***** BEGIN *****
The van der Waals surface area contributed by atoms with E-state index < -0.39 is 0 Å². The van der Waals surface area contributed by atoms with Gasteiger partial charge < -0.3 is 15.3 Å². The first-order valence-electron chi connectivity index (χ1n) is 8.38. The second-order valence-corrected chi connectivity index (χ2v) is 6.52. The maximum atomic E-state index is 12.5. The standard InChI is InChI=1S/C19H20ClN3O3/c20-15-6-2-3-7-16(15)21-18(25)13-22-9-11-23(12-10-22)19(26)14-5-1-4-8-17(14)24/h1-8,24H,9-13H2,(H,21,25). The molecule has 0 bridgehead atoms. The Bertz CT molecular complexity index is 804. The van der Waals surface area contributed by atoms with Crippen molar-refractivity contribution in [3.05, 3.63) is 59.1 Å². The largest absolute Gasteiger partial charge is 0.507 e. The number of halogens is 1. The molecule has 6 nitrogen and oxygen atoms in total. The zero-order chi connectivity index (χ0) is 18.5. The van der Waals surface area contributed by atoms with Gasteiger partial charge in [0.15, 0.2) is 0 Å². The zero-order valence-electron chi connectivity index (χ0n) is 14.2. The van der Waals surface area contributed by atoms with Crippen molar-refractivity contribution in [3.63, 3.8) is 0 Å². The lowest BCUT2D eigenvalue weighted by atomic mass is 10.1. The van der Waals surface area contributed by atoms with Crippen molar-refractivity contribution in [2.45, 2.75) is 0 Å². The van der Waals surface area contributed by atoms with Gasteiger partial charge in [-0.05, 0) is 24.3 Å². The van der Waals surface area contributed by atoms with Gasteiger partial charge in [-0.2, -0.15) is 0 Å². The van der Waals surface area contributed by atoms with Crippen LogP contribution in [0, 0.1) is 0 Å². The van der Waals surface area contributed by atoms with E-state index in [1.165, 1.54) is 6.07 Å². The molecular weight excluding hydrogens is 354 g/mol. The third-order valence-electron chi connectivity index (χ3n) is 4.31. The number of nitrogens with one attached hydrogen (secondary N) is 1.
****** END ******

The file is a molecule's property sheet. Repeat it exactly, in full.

The van der Waals surface area contributed by atoms with E-state index < -0.39 is 0 Å². The van der Waals surface area contributed by atoms with Gasteiger partial charge < -0.3 is 15.3 Å². The first-order valence-electron chi connectivity index (χ1n) is 8.38. The second-order valence-corrected chi connectivity index (χ2v) is 6.52. The maximum atomic E-state index is 12.5. The standard InChI is InChI=1S/C19H20ClN3O3/c20-15-6-2-3-7-16(15)21-18(25)13-22-9-11-23(12-10-22)19(26)14-5-1-4-8-17(14)24/h1-8,24H,9-13H2,(H,21,25). The molecule has 0 bridgehead atoms. The Bertz CT molecular complexity index is 804. The van der Waals surface area contributed by atoms with Crippen molar-refractivity contribution in [3.05, 3.63) is 59.1 Å². The largest absolute Gasteiger partial charge is 0.507 e. The number of halogens is 1. The molecule has 6 nitrogen and oxygen atoms in total. The zero-order chi connectivity index (χ0) is 18.5. The van der Waals surface area contributed by atoms with Gasteiger partial charge in [0.15, 0.2) is 0 Å². The zero-order valence-electron chi connectivity index (χ0n) is 14.2. The van der Waals surface area contributed by atoms with Crippen molar-refractivity contribution in [3.63, 3.8) is 0 Å². The lowest BCUT2D eigenvalue weighted by atomic mass is 10.1. The van der Waals surface area contributed by atoms with Crippen molar-refractivity contribution in [2.45, 2.75) is 0 Å². The van der Waals surface area contributed by atoms with Gasteiger partial charge in [-0.05, 0) is 24.3 Å². The van der Waals surface area contributed by atoms with Gasteiger partial charge in [-0.2, -0.15) is 0 Å². The van der Waals surface area contributed by atoms with Crippen LogP contribution in [0, 0.1) is 0 Å². The van der Waals surface area contributed by atoms with E-state index in [1.165, 1.54) is 6.07 Å². The molecular weight excluding hydrogens is 354 g/mol. The third-order valence-electron chi connectivity index (χ3n) is 4.31. The number of nitrogens with one attached hydrogen (secondary N) is 1.